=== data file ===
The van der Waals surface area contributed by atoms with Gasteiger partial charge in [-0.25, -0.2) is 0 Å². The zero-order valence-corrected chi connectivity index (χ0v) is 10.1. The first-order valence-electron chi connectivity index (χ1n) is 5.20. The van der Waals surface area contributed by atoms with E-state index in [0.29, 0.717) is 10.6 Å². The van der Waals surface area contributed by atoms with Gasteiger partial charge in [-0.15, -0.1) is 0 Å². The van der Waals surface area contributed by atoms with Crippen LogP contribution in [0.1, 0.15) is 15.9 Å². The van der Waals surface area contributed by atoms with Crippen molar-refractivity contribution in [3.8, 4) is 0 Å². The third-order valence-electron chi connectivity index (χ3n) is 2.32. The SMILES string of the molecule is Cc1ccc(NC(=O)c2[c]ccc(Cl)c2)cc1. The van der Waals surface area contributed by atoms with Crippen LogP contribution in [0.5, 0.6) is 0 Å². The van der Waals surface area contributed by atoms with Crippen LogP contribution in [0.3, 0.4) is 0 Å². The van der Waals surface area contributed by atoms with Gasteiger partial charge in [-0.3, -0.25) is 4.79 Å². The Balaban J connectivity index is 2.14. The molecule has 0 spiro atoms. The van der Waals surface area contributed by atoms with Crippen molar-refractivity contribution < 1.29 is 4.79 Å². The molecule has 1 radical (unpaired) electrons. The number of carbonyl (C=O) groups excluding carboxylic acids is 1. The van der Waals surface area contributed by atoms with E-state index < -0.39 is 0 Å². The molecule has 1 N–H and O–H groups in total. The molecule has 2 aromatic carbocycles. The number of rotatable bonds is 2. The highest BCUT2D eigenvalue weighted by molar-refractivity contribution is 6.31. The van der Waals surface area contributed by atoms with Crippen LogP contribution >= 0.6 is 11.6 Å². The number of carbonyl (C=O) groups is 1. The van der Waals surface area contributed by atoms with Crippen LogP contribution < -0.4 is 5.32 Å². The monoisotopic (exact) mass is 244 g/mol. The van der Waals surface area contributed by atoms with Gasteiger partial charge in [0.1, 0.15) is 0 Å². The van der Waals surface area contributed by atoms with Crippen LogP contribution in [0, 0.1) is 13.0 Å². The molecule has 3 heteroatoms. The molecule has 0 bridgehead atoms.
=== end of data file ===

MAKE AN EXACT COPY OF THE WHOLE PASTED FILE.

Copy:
The van der Waals surface area contributed by atoms with Gasteiger partial charge in [-0.25, -0.2) is 0 Å². The zero-order valence-corrected chi connectivity index (χ0v) is 10.1. The first-order valence-electron chi connectivity index (χ1n) is 5.20. The van der Waals surface area contributed by atoms with E-state index in [0.29, 0.717) is 10.6 Å². The van der Waals surface area contributed by atoms with Gasteiger partial charge in [-0.15, -0.1) is 0 Å². The van der Waals surface area contributed by atoms with Crippen LogP contribution in [0.1, 0.15) is 15.9 Å². The van der Waals surface area contributed by atoms with Crippen molar-refractivity contribution in [3.8, 4) is 0 Å². The third-order valence-electron chi connectivity index (χ3n) is 2.32. The SMILES string of the molecule is Cc1ccc(NC(=O)c2[c]ccc(Cl)c2)cc1. The van der Waals surface area contributed by atoms with Crippen LogP contribution in [0.5, 0.6) is 0 Å². The van der Waals surface area contributed by atoms with Crippen LogP contribution in [0.3, 0.4) is 0 Å². The van der Waals surface area contributed by atoms with Gasteiger partial charge in [-0.3, -0.25) is 4.79 Å². The Balaban J connectivity index is 2.14. The molecule has 0 spiro atoms. The van der Waals surface area contributed by atoms with Crippen molar-refractivity contribution < 1.29 is 4.79 Å². The molecule has 1 radical (unpaired) electrons. The number of carbonyl (C=O) groups excluding carboxylic acids is 1. The van der Waals surface area contributed by atoms with E-state index < -0.39 is 0 Å². The molecule has 1 N–H and O–H groups in total. The molecule has 2 aromatic carbocycles. The number of rotatable bonds is 2. The highest BCUT2D eigenvalue weighted by molar-refractivity contribution is 6.31. The van der Waals surface area contributed by atoms with Crippen LogP contribution >= 0.6 is 11.6 Å². The number of carbonyl (C=O) groups is 1. The van der Waals surface area contributed by atoms with Crippen LogP contribution < -0.4 is 5.32 Å². The monoisotopic (exact) mass is 244 g/mol. The van der Waals surface area contributed by atoms with Gasteiger partial charge in [0.1, 0.15) is 0 Å². The van der Waals surface area contributed by atoms with Crippen LogP contribution in [0, 0.1) is 13.0 Å². The molecule has 3 heteroatoms. The molecule has 0 bridgehead atoms.